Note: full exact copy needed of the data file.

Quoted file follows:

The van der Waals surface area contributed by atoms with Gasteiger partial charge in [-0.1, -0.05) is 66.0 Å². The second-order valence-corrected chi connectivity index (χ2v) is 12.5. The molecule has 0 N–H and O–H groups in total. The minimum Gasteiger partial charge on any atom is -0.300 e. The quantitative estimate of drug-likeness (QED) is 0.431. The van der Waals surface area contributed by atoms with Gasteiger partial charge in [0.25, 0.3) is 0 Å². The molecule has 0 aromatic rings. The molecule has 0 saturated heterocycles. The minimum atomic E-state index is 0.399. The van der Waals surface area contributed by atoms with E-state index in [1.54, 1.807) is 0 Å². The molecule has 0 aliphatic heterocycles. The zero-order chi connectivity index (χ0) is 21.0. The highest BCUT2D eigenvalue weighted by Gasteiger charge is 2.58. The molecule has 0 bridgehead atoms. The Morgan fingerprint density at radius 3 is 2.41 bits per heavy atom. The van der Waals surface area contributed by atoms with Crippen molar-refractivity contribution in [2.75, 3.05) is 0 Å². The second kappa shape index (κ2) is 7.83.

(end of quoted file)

The van der Waals surface area contributed by atoms with Gasteiger partial charge in [-0.1, -0.05) is 66.0 Å². The second-order valence-corrected chi connectivity index (χ2v) is 12.5. The molecule has 0 N–H and O–H groups in total. The minimum Gasteiger partial charge on any atom is -0.300 e. The quantitative estimate of drug-likeness (QED) is 0.431. The van der Waals surface area contributed by atoms with Gasteiger partial charge in [0.25, 0.3) is 0 Å². The molecule has 0 aromatic rings. The molecule has 0 saturated heterocycles. The minimum atomic E-state index is 0.399. The van der Waals surface area contributed by atoms with E-state index in [1.54, 1.807) is 0 Å². The molecule has 0 aliphatic heterocycles. The zero-order chi connectivity index (χ0) is 21.0. The highest BCUT2D eigenvalue weighted by Gasteiger charge is 2.58. The molecule has 0 bridgehead atoms. The Morgan fingerprint density at radius 3 is 2.41 bits per heavy atom. The van der Waals surface area contributed by atoms with Crippen molar-refractivity contribution in [2.75, 3.05) is 0 Å². The second kappa shape index (κ2) is 7.83.